This letter incident mixes nicely in my mind with a little bit of interaction I had with an unidentified-here-but-otherwise highly-regarded musicologist (I'm not saying how long ago) concerning a well-known composer of the vast pre-internet past. This musicologist believes that a sometimes-identifying characteristic about this composer that some think of as culturally important is not really important, because sources (like letters) do not say anything about the connection this composer has to a particular cultural institution. I pointed out (in person--not in writing) two instances that point to what could be an important connection for this composer and her/his family to the (unnamed in this post) cultural institution. The musicologist had never thought about either item. If they did, it would challenge their whole thesis, and nullify the direction and focus of their scholarship.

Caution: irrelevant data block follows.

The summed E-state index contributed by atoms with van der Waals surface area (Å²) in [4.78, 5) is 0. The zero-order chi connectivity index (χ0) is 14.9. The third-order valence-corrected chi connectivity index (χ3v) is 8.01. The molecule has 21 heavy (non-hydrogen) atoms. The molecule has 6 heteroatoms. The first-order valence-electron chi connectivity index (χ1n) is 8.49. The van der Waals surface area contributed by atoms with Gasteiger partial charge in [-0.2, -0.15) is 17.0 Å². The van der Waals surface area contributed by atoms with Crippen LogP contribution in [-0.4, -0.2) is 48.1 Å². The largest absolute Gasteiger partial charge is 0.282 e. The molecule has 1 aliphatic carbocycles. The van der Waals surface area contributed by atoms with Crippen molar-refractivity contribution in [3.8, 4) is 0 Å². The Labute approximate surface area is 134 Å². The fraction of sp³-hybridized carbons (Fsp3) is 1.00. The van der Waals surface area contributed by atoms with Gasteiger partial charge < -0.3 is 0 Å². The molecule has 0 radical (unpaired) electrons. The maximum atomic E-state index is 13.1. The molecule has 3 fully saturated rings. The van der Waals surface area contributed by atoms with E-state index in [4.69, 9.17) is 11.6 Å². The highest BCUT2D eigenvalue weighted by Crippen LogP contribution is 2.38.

If the only thing that survived after my demise was this packet of letters I wrote to my father forty years ago, nobody would know much about the adult person that I have become. This blog, a public record of my comings and goings, interests and projects, and bits of reflection on parts of my past that I choose to share, will, hopefully, give my grandchildren a better picture of the kind of life I built for myself as an adult. There was a lot I didn't write about (see the last sentence of the first paragraph) in my young adulthood that I would rather not remember. And if I didn't commit those events to paper with my Geha pen, nobody would know about events and associations in my past that might be significant enough to me not to be able to forget, and important enough for me to keep to myself so that they are never revealed. Please don't ask. I won't tell.